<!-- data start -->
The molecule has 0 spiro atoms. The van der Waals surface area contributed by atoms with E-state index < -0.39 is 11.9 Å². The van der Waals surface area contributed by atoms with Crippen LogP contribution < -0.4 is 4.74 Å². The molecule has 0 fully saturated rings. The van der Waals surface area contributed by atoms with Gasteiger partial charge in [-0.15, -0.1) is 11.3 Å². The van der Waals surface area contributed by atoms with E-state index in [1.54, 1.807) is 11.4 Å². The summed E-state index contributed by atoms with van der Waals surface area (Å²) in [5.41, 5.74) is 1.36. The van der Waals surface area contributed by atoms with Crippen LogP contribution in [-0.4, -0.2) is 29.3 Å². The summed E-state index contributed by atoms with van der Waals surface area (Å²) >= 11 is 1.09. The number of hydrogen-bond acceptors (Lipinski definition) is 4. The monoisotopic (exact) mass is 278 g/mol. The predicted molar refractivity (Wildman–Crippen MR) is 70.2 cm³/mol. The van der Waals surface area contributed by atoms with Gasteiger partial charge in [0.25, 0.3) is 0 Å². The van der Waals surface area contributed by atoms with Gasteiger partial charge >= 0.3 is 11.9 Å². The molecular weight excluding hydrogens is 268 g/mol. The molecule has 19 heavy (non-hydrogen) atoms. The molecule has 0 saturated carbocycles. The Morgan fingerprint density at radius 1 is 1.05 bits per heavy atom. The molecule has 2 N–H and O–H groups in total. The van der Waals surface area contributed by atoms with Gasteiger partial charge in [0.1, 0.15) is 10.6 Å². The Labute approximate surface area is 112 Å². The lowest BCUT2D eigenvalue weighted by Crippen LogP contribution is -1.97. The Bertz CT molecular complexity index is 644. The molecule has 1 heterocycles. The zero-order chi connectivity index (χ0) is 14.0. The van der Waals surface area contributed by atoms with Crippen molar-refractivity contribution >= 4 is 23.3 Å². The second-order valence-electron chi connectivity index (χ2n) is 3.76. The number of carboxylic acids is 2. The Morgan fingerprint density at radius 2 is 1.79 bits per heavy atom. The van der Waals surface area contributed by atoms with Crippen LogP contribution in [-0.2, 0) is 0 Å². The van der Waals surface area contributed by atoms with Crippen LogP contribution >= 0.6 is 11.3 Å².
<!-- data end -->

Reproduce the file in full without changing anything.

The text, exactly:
The molecule has 0 spiro atoms. The van der Waals surface area contributed by atoms with E-state index < -0.39 is 11.9 Å². The van der Waals surface area contributed by atoms with Crippen LogP contribution < -0.4 is 4.74 Å². The molecule has 0 fully saturated rings. The van der Waals surface area contributed by atoms with Gasteiger partial charge in [-0.15, -0.1) is 11.3 Å². The van der Waals surface area contributed by atoms with E-state index in [1.54, 1.807) is 11.4 Å². The summed E-state index contributed by atoms with van der Waals surface area (Å²) in [5.41, 5.74) is 1.36. The van der Waals surface area contributed by atoms with Crippen LogP contribution in [-0.4, -0.2) is 29.3 Å². The summed E-state index contributed by atoms with van der Waals surface area (Å²) >= 11 is 1.09. The number of hydrogen-bond acceptors (Lipinski definition) is 4. The monoisotopic (exact) mass is 278 g/mol. The predicted molar refractivity (Wildman–Crippen MR) is 70.2 cm³/mol. The van der Waals surface area contributed by atoms with Gasteiger partial charge in [0.25, 0.3) is 0 Å². The van der Waals surface area contributed by atoms with Gasteiger partial charge >= 0.3 is 11.9 Å². The molecular weight excluding hydrogens is 268 g/mol. The molecule has 19 heavy (non-hydrogen) atoms. The molecule has 0 saturated carbocycles. The Morgan fingerprint density at radius 1 is 1.05 bits per heavy atom. The molecule has 2 N–H and O–H groups in total. The van der Waals surface area contributed by atoms with Gasteiger partial charge in [0.1, 0.15) is 10.6 Å². The Labute approximate surface area is 112 Å². The lowest BCUT2D eigenvalue weighted by Crippen LogP contribution is -1.97. The Bertz CT molecular complexity index is 644. The molecule has 1 heterocycles. The zero-order chi connectivity index (χ0) is 14.0. The van der Waals surface area contributed by atoms with Crippen molar-refractivity contribution >= 4 is 23.3 Å². The second-order valence-electron chi connectivity index (χ2n) is 3.76. The number of carboxylic acids is 2. The Morgan fingerprint density at radius 2 is 1.79 bits per heavy atom. The van der Waals surface area contributed by atoms with Crippen LogP contribution in [-0.2, 0) is 0 Å². The van der Waals surface area contributed by atoms with Crippen LogP contribution >= 0.6 is 11.3 Å².